By Allen White
Meanwhile Jesus stood before the governor, and the governor asked him, “Are you the king of the Jews?”
“You have said so,” Jesus replied.
When he was accused by the chief priests and the elders, he gave no answer. Then Pilate asked him, “Don’t you hear the testimony they are bringing against you?” But Jesus made no reply, not even to a single charge—to the great amazement of the governor.
Now it was the governor’s custom at the festival to release a prisoner chosen by the crowd. At that time they had a well-known prisoner whose name was Jesus Barabbas. So when the crowd had gathered, Pilate asked them, “Which one do you want me to release to you: Jesus Barabbas, or Jesus who is called the Messiah?” For he knew it was out of self-interest that they had handed Jesus over to him.
While Pilate was sitting on the judge’s seat, his wife sent him this message: “Don’t have anything to do with that innocent man, for I have suffered a great deal today in a dream because of him.”
But the chief priests and the elders persuaded the crowd to ask for Barabbas and to have Jesus executed.
“Which of the two do you want me to release to you?” asked the governor.
“Barabbas,” they answered.
“What shall I do, then, with Jesus who is called the Messiah?” Pilate asked.
They all answered, “Crucify him!”
“Why? What crime has he committed?” asked Pilate.
But they shouted all the louder, “Crucify him!”
When Pilate saw that he was getting nowhere, but that instead an uproar was starting, he took water and washed his hands in front of the crowd. “I am innocent of this man’s blood,” he said. “It is your responsibility!”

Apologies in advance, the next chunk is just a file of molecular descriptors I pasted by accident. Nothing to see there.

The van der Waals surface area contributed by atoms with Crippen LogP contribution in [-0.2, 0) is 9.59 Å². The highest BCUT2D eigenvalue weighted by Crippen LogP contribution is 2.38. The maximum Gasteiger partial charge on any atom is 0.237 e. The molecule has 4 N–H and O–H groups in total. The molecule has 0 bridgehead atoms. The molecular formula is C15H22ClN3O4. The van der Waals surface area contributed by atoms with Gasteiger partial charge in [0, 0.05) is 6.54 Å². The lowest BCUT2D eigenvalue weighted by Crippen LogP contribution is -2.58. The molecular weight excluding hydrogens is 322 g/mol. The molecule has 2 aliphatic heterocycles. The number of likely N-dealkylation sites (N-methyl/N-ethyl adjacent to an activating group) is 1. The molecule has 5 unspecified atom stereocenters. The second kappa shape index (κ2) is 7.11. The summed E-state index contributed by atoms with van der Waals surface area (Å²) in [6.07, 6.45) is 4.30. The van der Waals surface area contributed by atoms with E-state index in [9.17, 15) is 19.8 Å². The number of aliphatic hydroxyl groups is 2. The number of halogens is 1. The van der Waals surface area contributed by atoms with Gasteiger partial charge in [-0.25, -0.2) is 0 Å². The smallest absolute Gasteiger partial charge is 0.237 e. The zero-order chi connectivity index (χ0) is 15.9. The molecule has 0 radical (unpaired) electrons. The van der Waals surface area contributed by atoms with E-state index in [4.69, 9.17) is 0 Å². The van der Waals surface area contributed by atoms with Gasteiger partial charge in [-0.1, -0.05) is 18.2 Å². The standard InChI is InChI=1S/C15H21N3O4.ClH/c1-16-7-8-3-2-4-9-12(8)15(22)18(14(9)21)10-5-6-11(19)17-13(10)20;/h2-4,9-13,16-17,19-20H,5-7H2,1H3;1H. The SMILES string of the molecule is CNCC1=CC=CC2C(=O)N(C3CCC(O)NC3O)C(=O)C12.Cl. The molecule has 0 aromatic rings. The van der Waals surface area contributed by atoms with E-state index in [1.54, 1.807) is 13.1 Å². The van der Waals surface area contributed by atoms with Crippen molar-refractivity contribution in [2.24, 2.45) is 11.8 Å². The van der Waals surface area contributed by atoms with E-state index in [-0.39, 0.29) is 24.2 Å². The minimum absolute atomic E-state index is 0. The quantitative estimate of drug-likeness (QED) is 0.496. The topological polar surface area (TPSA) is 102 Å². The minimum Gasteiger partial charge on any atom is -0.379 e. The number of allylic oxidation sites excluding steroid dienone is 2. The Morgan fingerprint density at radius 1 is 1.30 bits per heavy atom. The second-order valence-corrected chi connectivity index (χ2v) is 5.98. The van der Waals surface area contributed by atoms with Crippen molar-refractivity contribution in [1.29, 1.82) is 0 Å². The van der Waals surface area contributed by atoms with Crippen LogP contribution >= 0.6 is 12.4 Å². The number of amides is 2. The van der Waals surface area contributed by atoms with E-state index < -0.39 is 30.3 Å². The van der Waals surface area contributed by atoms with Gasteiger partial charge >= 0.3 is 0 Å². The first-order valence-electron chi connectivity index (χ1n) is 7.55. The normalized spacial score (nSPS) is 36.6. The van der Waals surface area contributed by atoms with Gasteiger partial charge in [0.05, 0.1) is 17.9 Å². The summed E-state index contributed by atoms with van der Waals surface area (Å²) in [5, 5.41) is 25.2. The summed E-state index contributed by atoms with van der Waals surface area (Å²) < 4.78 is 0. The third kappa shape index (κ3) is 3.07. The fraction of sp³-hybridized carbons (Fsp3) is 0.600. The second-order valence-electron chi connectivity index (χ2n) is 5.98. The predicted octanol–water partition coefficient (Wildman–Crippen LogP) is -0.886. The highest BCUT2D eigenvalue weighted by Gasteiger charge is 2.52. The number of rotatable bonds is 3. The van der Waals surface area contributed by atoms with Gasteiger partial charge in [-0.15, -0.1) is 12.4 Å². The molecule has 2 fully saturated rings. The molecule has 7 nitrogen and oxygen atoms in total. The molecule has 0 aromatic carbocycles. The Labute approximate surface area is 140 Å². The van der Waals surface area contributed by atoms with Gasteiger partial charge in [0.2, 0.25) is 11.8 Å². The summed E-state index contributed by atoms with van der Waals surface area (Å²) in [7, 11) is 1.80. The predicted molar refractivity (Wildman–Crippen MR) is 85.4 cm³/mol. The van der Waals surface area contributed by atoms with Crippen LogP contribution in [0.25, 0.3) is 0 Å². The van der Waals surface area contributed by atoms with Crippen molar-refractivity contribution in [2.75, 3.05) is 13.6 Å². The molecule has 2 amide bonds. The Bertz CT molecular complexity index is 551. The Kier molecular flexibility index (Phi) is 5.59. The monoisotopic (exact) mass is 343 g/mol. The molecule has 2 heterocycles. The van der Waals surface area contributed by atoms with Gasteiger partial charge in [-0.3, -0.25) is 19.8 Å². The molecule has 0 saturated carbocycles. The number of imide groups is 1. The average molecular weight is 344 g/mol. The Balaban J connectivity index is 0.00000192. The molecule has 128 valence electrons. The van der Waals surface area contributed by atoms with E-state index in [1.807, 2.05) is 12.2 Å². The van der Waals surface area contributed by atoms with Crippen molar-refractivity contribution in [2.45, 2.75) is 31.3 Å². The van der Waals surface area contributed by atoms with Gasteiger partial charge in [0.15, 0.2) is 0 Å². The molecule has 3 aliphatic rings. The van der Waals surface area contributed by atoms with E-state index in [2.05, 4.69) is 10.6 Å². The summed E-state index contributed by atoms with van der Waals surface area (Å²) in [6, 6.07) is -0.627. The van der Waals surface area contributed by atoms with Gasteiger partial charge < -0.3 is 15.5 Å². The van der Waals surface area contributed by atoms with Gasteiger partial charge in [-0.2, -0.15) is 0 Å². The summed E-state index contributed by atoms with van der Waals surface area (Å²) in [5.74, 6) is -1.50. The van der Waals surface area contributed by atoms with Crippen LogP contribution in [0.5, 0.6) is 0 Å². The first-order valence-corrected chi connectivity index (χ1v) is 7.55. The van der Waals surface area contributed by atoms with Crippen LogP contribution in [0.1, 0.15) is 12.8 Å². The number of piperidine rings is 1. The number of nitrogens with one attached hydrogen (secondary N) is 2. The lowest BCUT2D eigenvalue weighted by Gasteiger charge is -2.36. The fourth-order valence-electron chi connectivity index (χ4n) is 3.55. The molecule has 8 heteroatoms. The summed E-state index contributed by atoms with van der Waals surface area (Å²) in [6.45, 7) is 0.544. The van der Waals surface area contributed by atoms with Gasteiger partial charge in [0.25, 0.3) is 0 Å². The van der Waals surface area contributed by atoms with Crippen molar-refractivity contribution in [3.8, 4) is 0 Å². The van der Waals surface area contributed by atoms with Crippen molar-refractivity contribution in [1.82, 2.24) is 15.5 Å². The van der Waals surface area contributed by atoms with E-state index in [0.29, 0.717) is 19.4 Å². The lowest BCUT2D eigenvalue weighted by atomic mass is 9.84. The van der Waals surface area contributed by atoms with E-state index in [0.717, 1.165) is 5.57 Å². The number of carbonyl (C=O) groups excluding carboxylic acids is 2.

All the people answered, “His blood is on us and on our children!”
Then he released Barabbas to them. But he had Jesus flogged, and handed him over to be crucified.
Jesus’ death was motivated by politics, fueled by hatred, and appointed by God. This is hard to reconcile. These things shouldn’t go together. Two wrongs don’t make a right, right?
The mind of God is difficult to understand. God is not like us. The passion of the Christ is not just a clever screen play to unravel. It’s difficult to understand, yet the result is essential to salvation.
None of us wish to think about the torture of our Savior. Yet, none of us wish to think about our own torture in Hell. Jesus paid the price for our sins. In the most painful, humiliating way, God took our place. That’s hard to understand.
Why did Pilate wash his hands of innocent blood, then have Jesus flogged before he turned Him over to be crucified? Was Pilate proving he was tough on crime? Did he have an image to uphold with the crowd? Wasn’t crucifixion enough?
How could the wicked acts of people prove out the will of God? Did God insight this evil? Or, did He just use something that was already there? It’s difficult to understand.
Why did God require Jesus’ sacrifice in order to forgive our sins? After all, you and I can forgive someone without bloodshed. But, God is not like us.
Holiness and righteous are core to God’s Being. These aren’t character qualities God has developed over time. These are essential to Who He is along with love, goodness, and justice. Theologically, we refer to these as the “moral attributes of God.” To lack any of this would cause God not to be God according to Scripture.
Our sin violates God’s character. It doesn’t just offend Him. Sin puts people in direct opposition to a Holy God. We are His enemies. No amount of begging or self-improvement will ever satisfy our need for a Savior.
In His mercy, God sent His Son to take our place. Jesus lived a perfect, sinless life. He was the only perfect sacrifice for our sins.
But, God is a just God. Why didn’t He just reject human beings and move on? He could justifiably give us what we deserve.
God is also Love. By offering His Son for our sins, God created a situation where He accepts even those who reject Him. People don’t go to Hell because God sends them there. It’s our choice to accept or reject God’s forgiveness.
I don’t understand the pain of the cross. I don’t understand the love of God. But, I’m glad He does.
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